Rare Winter Boating Collision on Lake Lanier

In a post last week, the new boating safety regulations proposed in legislation by Senator Butch Miller and strongly endorsed by Governor Deal were discussed. It was my feeling that while the legislation was a good start, it did little to address the safety concerns of boater carelessness and overcrowding on the lakes and rivers of Georgia that are responsible for the majority of accidents on our state's waterways. Early this week, a rare winter collision on Lake Lanier seemed to make the argument for more boating regulations (especially operator training) that address those issues.

On Sunday, January 27, 2013 a rowing shell from Lake Lanier Rowing Club was struck by a fishing boat on Lake Lanier sending the rowers into the frigid water and damaging their shell. Rowing shells are slim and delicate. While graceful on the water, they are often difficult to spot from far away due to their slight design. The operator of the motorized fishing boat admitted that he was "not paying attention" and did not see the slender 4-man rowing shell until the rowers began yelling. By that time, despite his efforts, he was unable to stop and struck the bow of the shell sending the rower into the water. Luckily, no one was seriously injured and the fisherman transported the cold and wet rowers to the dock where they were treated for mild hyperthermia. The fisherman (whose name was not released) was cited for failure to yield to a non-motorized vessel. The President of the Lake Lanier Rowing Club, Jon Ferris, said he has feared for years that one of the club's shells might be hit by another vessel. "We've had close calls where someone in a motorboat or in a rowing shell got too close...but never a collision in the past," said Ferris.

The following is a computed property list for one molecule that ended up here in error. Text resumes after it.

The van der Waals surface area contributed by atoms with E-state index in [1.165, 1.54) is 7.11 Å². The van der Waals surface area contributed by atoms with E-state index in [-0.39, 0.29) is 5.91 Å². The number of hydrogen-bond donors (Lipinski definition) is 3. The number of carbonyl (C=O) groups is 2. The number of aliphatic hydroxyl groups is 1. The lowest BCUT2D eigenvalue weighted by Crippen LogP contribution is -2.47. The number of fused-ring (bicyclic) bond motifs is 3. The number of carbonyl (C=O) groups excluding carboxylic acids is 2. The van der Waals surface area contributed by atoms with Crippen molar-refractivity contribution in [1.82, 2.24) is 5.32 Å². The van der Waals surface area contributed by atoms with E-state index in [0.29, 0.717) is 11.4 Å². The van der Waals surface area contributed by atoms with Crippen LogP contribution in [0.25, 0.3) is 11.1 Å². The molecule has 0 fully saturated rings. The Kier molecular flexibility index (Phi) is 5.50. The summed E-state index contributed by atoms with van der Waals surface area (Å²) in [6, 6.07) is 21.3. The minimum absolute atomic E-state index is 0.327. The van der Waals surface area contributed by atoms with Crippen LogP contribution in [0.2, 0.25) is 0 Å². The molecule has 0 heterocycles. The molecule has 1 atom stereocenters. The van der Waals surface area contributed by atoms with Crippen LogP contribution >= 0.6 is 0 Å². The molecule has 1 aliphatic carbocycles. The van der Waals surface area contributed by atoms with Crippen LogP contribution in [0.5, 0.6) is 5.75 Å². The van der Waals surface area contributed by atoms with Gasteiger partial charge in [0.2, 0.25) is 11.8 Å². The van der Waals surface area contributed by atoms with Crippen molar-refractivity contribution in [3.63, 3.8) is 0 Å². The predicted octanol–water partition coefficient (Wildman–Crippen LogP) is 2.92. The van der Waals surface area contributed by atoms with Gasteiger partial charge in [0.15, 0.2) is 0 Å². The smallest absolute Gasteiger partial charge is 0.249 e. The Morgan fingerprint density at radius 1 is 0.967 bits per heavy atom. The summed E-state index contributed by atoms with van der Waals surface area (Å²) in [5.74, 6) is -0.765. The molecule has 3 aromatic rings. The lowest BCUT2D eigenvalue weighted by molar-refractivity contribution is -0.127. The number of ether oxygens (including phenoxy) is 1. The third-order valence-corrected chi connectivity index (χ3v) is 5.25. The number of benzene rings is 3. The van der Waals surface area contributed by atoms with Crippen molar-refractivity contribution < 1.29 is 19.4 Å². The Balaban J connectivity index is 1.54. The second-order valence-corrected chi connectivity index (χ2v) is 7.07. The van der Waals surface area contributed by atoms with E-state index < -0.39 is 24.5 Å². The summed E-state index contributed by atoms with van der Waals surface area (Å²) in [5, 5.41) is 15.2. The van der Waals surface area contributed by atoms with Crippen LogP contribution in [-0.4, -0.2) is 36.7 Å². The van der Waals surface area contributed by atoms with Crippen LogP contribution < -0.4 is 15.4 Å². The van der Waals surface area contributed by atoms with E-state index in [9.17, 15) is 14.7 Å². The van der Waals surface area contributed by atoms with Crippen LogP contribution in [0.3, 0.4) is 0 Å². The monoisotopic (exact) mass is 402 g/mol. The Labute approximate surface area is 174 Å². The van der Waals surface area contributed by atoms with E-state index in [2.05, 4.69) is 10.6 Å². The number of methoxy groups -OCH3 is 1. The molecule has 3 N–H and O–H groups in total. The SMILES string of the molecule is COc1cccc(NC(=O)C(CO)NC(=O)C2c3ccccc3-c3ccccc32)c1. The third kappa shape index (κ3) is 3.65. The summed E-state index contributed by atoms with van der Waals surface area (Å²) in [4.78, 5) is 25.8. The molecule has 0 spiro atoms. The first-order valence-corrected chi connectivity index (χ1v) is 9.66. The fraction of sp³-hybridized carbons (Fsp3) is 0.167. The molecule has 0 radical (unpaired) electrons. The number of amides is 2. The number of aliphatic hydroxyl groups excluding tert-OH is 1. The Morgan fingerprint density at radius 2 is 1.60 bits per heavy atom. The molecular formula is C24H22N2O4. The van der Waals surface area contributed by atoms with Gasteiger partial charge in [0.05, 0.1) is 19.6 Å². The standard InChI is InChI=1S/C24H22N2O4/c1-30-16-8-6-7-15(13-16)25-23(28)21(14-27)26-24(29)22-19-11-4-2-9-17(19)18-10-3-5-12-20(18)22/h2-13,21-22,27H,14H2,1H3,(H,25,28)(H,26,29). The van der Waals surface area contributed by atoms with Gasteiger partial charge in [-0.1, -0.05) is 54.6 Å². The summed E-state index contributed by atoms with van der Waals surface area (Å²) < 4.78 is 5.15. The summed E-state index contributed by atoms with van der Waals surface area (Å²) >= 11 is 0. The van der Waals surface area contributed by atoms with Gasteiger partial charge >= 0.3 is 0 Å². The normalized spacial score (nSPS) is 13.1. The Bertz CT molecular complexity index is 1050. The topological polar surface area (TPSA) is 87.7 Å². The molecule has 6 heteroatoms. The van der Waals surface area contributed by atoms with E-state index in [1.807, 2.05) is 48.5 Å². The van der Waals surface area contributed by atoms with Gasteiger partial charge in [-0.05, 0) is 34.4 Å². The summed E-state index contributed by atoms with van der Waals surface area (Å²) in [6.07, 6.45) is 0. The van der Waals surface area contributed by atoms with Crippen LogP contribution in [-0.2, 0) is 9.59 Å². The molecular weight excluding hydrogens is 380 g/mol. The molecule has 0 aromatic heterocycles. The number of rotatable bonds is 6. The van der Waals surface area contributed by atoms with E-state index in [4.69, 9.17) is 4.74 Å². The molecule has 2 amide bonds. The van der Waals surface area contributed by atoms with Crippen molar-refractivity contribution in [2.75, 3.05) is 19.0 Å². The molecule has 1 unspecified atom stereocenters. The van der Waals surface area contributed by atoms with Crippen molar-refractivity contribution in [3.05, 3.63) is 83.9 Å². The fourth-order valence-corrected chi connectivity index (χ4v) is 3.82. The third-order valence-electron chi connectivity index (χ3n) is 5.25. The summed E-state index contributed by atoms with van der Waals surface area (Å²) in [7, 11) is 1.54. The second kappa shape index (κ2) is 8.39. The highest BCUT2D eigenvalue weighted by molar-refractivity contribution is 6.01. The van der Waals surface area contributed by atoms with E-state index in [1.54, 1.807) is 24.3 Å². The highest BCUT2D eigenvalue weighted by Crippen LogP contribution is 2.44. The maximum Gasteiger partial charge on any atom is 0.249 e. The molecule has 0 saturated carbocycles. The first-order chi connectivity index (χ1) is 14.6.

This accident draws attention to the concern of how the different types of watercraft sharing the same areas can be dangerous. Rowers, paddle boarders, swimmers, jet skiers, and various types of boaters all frequent the states lakes and rivers and they all must be aware of how to safely enjoy the waterways without endangering each other. Even when the water is only sparsely occupied as it was on Sunday, accidents can and do occur and can be avoided if the boating rules of the road are followed. The problem is that many of the recreational boaters are not aware of those "rules of the road," and the proposed legislation does little to raise awareness.

Georgia Accident Attorney, Casey W. Stevens has experience in all areas of Georgia personal injury law, including boating and jet ski accidents. He offers case evaluation to those seeking to recover compensation from a boating accident. Contact our office today to schedule your appointment.